There are so many social behaviors that can easily be associated with the phrase ‘good etiquette’: arriving on time, writing thank you notes, and men opening doors for women (ok, that last one might be a lost art, but you get the idea).
What you probably haven’t given as much thought to is the idea of Social Media Etiquette. As online conversation and interactions are becoming more & more integrated in everyday life, it is important to think about the impact our actions online can have.
Diane Gottsman, a nationally recognized etiquette professional, said it best when she wrote:
“Facebook is great tool for connecting to people, finding old friends and strengthening ties with new ones. Twitter and other online forums are also a useful way to stay in touch. However, just as with any social interaction, there are etiquette rules to help make social media a smooth and pleasant experience for yourself and others.“
As a member of a team of social media experts, we have developed an array of best practices that our clients can utilize to enhance their brand. However, on the path to developing these best practices, we often come across worst practices. So, throughout this blog series, I will be discussing a number of real examples of, “some good, but mostly bad” posts from an etiquette perspective. We will critique them based on Diane’s 15 Tips for Social Media Etiquette:
- Remember, your posts aren’t just a chat between you and a few friends.You’re posting information and photos on a very public forum. Don’t put anything up that you wouldn’t feel comfortable seeing on the front page of the newspaper or on a billboard.
- Do your Facebook friends include a mix of family, acquaintances, business contacts, and buddies? That’s called “mixed company” and it calls for posts that are suitable for all of them. Posting comments or links that you would be embarrassed for your mother to read is a red flag.
- Don’t post anything on your Facebook page you wouldn’t want a future employer to see. Never assume the person that is interviewing you for that coveted job isn’t going to check out your social media pages. Recruiters and interviewers are interested in how you will represent their company “off the job” as well as during business hours.
- Request friends properly. If you have recently met or are not thoroughly familiar with a person you are friend requesting, write a quick message reminding the person who you are and how you know each other. Mention mutual friends or something that will make the person comfortable giving you access to their personal life.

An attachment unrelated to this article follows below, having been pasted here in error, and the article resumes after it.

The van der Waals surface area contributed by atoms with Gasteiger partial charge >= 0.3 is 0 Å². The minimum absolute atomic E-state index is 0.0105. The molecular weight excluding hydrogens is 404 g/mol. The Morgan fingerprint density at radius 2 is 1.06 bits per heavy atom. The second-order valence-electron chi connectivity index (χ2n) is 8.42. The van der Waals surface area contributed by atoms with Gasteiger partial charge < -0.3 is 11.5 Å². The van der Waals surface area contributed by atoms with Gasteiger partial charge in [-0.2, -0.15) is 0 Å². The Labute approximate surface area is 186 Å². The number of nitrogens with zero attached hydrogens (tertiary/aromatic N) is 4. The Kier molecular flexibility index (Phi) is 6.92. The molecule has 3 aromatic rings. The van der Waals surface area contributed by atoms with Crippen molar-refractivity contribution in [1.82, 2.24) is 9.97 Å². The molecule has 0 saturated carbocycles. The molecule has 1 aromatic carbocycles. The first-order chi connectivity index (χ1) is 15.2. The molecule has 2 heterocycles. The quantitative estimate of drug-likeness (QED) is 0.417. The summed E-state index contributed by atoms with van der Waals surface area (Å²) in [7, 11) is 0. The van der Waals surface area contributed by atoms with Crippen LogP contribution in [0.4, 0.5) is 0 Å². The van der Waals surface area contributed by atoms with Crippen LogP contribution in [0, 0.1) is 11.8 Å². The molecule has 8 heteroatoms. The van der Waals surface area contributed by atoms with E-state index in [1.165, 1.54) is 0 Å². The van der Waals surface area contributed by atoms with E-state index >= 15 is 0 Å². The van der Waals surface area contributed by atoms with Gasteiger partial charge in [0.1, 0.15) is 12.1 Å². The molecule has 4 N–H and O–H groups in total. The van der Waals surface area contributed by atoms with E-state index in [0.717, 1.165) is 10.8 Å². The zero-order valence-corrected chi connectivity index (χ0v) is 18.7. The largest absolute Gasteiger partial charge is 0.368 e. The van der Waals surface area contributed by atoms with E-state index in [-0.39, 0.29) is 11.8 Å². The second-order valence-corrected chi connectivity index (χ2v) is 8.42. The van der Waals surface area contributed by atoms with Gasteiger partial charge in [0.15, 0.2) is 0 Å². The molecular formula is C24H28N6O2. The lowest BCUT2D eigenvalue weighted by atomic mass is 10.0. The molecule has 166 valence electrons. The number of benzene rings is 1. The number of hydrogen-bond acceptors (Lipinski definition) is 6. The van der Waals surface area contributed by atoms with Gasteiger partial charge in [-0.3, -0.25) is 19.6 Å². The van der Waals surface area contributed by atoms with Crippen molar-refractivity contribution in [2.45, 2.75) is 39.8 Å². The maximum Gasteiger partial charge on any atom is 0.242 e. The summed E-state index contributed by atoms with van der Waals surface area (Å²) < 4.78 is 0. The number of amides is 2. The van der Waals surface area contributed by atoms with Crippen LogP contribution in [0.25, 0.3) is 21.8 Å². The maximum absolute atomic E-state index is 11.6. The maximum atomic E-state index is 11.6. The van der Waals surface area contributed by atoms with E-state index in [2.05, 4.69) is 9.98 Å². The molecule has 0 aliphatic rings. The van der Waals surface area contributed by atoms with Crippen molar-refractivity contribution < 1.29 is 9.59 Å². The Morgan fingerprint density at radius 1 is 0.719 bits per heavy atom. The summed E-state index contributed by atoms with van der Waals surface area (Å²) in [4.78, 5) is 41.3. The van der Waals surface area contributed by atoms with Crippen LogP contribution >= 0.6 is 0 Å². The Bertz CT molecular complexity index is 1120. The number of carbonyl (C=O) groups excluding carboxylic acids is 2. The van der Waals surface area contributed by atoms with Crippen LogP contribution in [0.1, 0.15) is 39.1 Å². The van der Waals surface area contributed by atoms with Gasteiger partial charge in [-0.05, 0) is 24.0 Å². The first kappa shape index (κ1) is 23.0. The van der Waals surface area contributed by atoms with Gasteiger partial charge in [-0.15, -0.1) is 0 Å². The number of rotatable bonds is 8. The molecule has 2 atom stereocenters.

- Don’t continue to attempt to “friend” someone that is ignoring you. And, certainly, don’t pick up the phone and call them to inquire why they have not responded.
- Thinking about “friending” your boss or clients? If your primary use of Facebook is to stay in touch with friends, think twice before “friending” those who may not appreciate the witticisms you post – especially when you’re on the clock or working on a project for them.
- Be prepared. If someone is bold enough to ask why you haven’t accepted their friend request, simply say “I just use Facebook occasionally for staying in touch with a few friends. It’s not a reliable way to communicate with me.”
- Facebook and Twitter are not synonymous with “Throw away all grammar and spelling rules.” Yes, with Twitter you must rely on only 140 characters and abbreviations are sometimes understandable, but outright misspellings, incorrect grammar, and slang are not.
- Don’t call in sick and post pictures on Facebook of your “sick day” at the races. You may be using your winnings while you look for another job.
- Don’t break up with your girlfriend or boyfriend over Facebook (or Twitter, text, voicemail, or email). Technology makes communication easy, but common courtesy still prevails when discussing any type of emotional or serious matter.
- Drop friends considerately. Facebook allows you to “unfriend” someone easily and discreetly with the click of a button. When you “unfriend” someone, each of you simply disappear from each other’s friend list with no fanfare or announcements. If you have friends who update their status 15 times a day with all the minutiae of their daily lives and you just don’t have time to sift through their postings, you can also hide the person’s status reports. This will eliminate the friend’s postings from your page and they won’t be aware of it.
- Don’t spam your friends with farms, mafia hits, and any other type of poke or game.
- Post photos with caution. Be sure you know everyone on your friend list before posting personal pictures of yourself and your kids. In terms of personal photos, how many photos do you really need to post of yourself? Especially when you are the one taking the picture with an outstretched arm at a cosmetic counter, grocery store, car dealership, or beauty shop? Above all, please, no posting shots of yourself in a bikini or Speedo.
- Don’t post when you’re angry. Read your post before hitting send. Does it make sense? Are you ranting about something that will not matter in a few hours? Have you singled out or offended another person? Think carefully before posting something that you may later regret.
- Post wisely, post well. Your comments and links reflect who you are and what you value. Does everyone really need to know the details of your morning workout, that you just got your nails done or that you stopped at Starbucks?
This is just the start of a growing list, as I expect to add several more of my own as I continue my research. In the meantime, what rules do you think Diane and I are missing?
Gerrilyn Koontz became a full time content manager for Make Me Social after graduating from The Pennsylvania State University in 2009. Originally from Birmingham, Alabama, she is happy to be back in the South living in Anderson, South Carolina with her husband Erick and their cat Reid.